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Evacuation alert lifted at Lizzie Creek

Fire rating for Whistler now 'Extreme'



Monday update

Through the weekend, crews have determined the risk from the fire southeast of Pembeton has dropped and as of 8 p.m. on Sunday, July 21 the evacuation alert for the Lizzie Creek area has been lifted.

Ryan Wainwright, the SLRD Emergency Program Manager, confirmed the news from the provincial wildfire branch.

He added that evacuation alerts are generally lifted when wildfires are contained. The Evacuation Alert affected 13 recreational properties between kilometre 15 and kilometre 22 of the In-Shuck-ch Forest Service Road. Wainwright noted that crews continue to monitor the blaze, which is bout 30 hectares in size, and if the fire becomes a threat again the evacuation alert will be put back in place.


Saturday update

The fire at Lizzie Creek is still being monitored with little change from earlier reports, according to Ryan Wainwright, SLRD Emergency Program Manager. He said at noon on Saturday, July 20 that the blaze hasn't increased in size and is now 30 per cent contained. An evacuation alert for the area remains in place.


Firefighters and air support continue to battle a blaze at Lizzie Creek southeast of Pemberton laying down a fire hose on the steep upper south flank and establishing a water supply from No Camp Lake.

The Squamish-Lillooet Regional District has issued an evacuation alert for 13 properties located between kilometres 15 and 22 of the In-SHUCK-ch Forest Service Road because of the fire.

This is not an order to evacuate, said an SLRD release, but residents and others in the region are advised to be ready to leave on short notice if asked.

The evacuation alert was issued at noon on Wednesday, July 17, though the fire is not threatening homes or structures, nor are there road closures or area closures as of Friday, July 19.

Ryan Wainwright, SLRD Emergency Program Manager, said these properties — all vacation homes — were empty as of Thursday afternoon.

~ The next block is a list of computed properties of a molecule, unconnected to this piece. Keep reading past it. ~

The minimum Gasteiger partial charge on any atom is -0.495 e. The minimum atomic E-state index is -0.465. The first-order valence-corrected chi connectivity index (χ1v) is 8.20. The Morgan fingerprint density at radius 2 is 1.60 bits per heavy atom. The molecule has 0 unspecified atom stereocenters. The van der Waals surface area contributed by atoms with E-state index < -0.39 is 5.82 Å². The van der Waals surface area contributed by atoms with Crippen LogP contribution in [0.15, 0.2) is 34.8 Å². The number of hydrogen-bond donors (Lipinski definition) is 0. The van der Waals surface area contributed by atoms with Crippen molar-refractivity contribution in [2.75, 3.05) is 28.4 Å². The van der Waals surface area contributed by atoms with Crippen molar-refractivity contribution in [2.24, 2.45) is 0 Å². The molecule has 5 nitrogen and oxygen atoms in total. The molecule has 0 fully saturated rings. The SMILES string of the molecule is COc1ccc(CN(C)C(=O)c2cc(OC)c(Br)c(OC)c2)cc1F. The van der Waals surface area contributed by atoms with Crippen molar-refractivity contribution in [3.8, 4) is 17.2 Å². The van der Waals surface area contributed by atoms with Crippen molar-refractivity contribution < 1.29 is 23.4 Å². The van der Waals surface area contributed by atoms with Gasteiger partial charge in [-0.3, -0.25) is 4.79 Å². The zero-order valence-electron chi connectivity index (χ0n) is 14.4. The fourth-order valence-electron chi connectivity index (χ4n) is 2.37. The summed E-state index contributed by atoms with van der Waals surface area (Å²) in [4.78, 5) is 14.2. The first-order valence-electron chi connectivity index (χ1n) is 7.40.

The wildfire, V30216 Lizzie Creek, is burning 28 kilometres southeast of Pemberton, above a portion of the forestry service road and south of Lizzie Creek.

It was started by lightning and is about 30 hectares in size, with 30 per cent now contained, as of Friday evening.

Wainwright said the emergency coordinators were level-one activated, monitoring and communicating with the wildfire management branch, but there were minimal activities in play.

“We haven’t heard anything from the fire, which means that it’s not behaving in a way that is unexpected for the firefighters. They expected a little bit of growth today, based on the weather, but it will be upslope (away from the homes and the road),” Wainwright said. “It doesn’t look like it’s going to run, there’s very little wind.”

Wainwright wanted to remind people to be careful with their campfires in the current conditions.

A seven-person Incident Management Team is coordinating the firefighting efforts, with support from the Pemberton zone office. This activity will continue for some time, and the public is reminded to be cautious if utilizing the Forest Service Road due to increased traffic in the area, possible smoky conditions and the presence of low flying aircraft.

Details of the fire response can be found at

For more information on how to be prepared for evacuation click here.

For those wanting more information, Wainwright can be contacted at 604-698-6442 or by email

Meanwhile, Whistler Fire Rescue Service has issued a reminder that the fire hazard rating for Whistler is "Extreme," which means no fires are allowed in the municipality. Propane barbecues are still permitted in parks as long as they're used away from trees and dry grass. For residential subdivisions only propane and briquette barbecues are allowed, provided they are used in a safe manner and have proper clearances from structures and meet Municipal regulatory requirements.

And in the District of Squamish, all open fires, including those for cooking, warmth, and ceremonial purposes, are prohibited, effective July 18. The continuation of the hot, dry weather has raised the fire hazard for the Squamish Forest District to “Extreme.”

-updates by John French


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